Friday, November 10, 2017

Query to determine mirrored database status

I am sharing today a SQL Script to quickly check on an instance which databases are in mirrored and their status.

select 
 db.name, 
 db.state_desc, 
 dm.mirroring_role_desc, 
 dm.mirroring_state_desc,
 dm.mirroring_safety_level_desc,
 dm.mirroring_partner_name, 
 dm.mirroring_partner_instance 
from sys.databases db
inner join sys.database_mirroring dm
on db.database_id = dm.database_id
where dm.mirroring_role_desc is not null
order by db.name
 
 
I hope you find this script useful! 

Monday, November 6, 2017

SSIS Basics: Integration Services Catalogs

In the new Project deployment model for SQL Server Integration Services, a new SQL Server database is used to provide a central management and deployment of packages: SSIS catalog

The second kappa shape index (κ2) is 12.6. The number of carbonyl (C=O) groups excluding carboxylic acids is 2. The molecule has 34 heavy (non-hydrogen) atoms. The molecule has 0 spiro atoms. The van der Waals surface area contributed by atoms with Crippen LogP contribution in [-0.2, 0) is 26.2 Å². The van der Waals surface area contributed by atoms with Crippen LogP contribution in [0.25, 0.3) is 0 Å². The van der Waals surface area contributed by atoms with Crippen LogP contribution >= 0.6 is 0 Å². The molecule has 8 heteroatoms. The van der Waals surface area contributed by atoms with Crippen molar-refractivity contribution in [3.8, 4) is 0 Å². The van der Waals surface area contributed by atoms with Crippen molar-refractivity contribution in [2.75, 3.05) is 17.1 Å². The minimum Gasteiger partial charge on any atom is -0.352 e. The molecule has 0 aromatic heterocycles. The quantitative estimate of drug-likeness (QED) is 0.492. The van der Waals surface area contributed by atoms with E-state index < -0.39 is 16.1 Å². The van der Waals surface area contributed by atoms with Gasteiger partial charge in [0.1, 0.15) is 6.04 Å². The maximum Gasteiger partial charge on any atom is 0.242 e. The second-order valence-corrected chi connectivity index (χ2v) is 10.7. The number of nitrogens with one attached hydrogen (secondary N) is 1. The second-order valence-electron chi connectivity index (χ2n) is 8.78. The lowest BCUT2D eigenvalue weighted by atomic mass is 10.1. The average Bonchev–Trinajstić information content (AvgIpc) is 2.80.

What it does?

Is an special database called SSISDB where you store projects, packages related to the projects, environments (for example dev, test, QA and Prod) and variables related to each environment (for example a connection string). It also stores the execution history for further analysis.


How to access it

First of all, you need to install it since it is not added by default.

If you don't have it installed

 

Open the SQL Server Management Studio, and then locate the Integration Services Catalogs folder, and then right click in the folder, and select the Create Catalog option.





After that, a new window will appear, just enter the password you want, and the catalog will be created.


If you have it already installed

 

Just expand the folder and the SSISDB will be available:


Also a SSISDB database is created, this can be used to perform custom queries or monitoring.



How to configure it


Now we can deploy packages and create environments for each project.

To deploy a test package